If you’re looking to get into the field of nursing, you may be surprised to learn that there are multiple routes to take. Your goal is to become an RN, a registered nurse, but you can’t get an “RN degree” because they don’t exist. Becoming an RN is not too complex, though. You can choose to get your Associate Degree in Nursing (ADN) or your Bachelor of Science in Nursing (BSN). They both have benefits and pitfalls, which we’ll go into below.
After you complete a program, you must pass the NCLEX exam, after which you’ll be a registered nurse. As an entry-level RN, it doesn’t matter whether you have an ADN or a BSN; that will come into play later in your career. As an entry-level RN, you’ll take care of patients, administer their medication, and handle their charts and medical records. However, the direction your career goes in could be dependent on the degree you pursue.
Associate Degree in Nursing
Pursuing your Associate Degree in Nursing (ADN) may be the obvious choice for many people seeking to become a registered nurse. Because it’s an associate degree, you can expect to get your degree quicker, pay less, and start working sooner. On average, it takes students two years to get their ADN, although students who attend less than full-time may go for three years. You can find ADNs at most community colleges or accredited online universities, making them easier for people to get.
After you get your ADN, you must pass the NCLEX exam. Once you’ve done that, you can get an entry-level RN job. However, that’s about as far as an ADN will take you. You’ll start with the same job as someone with a BSN, albeit at a much sooner, but you’ll find it difficult to advance in your career. Because of this, an Associate Degree in Nursing is often seen as a first step. After getting their ADN, many people choose to get their BSN, which takes about an extra 12 months. Pursuing your ADN is typically better for people who need to work during school or need to get into the workforce quicker than their peers.
Bachelor of Science in Nursing
For your BSN, you’ll attend school for four or five years. You’ll complete all the same coursework as someone in an ADN program, but you’ll have more in-depth training in many other areas. For this reason, a BSN is the more- valued degree choice; it’s generally considered to be a better education. A BSN will gain you an entry-level RN job, just like an ADN would, but it will also give you the potential to pursue promotions, graduate school, and raises. A growing majority of registered nurses have a Bachelor of Science in Nursing, so having this degree would mean you’re going to be able to handle job competition better than if you had an ADN. The downsides to a BSN is the extra time in school and the higher costs that come with being in school for a longer period of time. It’s for this reason that many people pursue an ADN: they need to get into the workforce quicker.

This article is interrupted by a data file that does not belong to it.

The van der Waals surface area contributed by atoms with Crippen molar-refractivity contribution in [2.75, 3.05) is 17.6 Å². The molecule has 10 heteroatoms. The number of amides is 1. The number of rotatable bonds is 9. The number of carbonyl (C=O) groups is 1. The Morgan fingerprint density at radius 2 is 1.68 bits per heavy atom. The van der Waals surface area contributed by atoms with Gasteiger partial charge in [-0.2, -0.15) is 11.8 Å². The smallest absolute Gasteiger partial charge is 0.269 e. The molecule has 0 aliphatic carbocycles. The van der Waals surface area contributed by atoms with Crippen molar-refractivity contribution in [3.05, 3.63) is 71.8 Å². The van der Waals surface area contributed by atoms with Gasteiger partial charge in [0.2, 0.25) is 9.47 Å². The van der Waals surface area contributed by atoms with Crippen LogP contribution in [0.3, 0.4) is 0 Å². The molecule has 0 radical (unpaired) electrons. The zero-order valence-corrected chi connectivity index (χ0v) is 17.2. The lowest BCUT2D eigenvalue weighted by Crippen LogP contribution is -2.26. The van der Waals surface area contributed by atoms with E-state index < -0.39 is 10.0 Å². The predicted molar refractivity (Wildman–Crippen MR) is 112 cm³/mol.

Pursuing an Online ADN
Pursuing an ADN is the perfect choice for many people. One of the best ways to do that is to take online courses at an accredited university. This will provide the same level of education for someone who needs a more flexible schedule. However, this isn’t a true online degree path. Because you will have to do clinical work and occasional labs, you will need to be able to get to campus occasionally. It’s more of a hybrid degree path. If you’re thinking of pursuing an Online ADN, get in touch with the university you’re considering to see if you will be able to attend clinical rotations and labs with that university. If the accredited school approves your scheduling, an Online Associate Degree in Nursing might be the best pathway for you!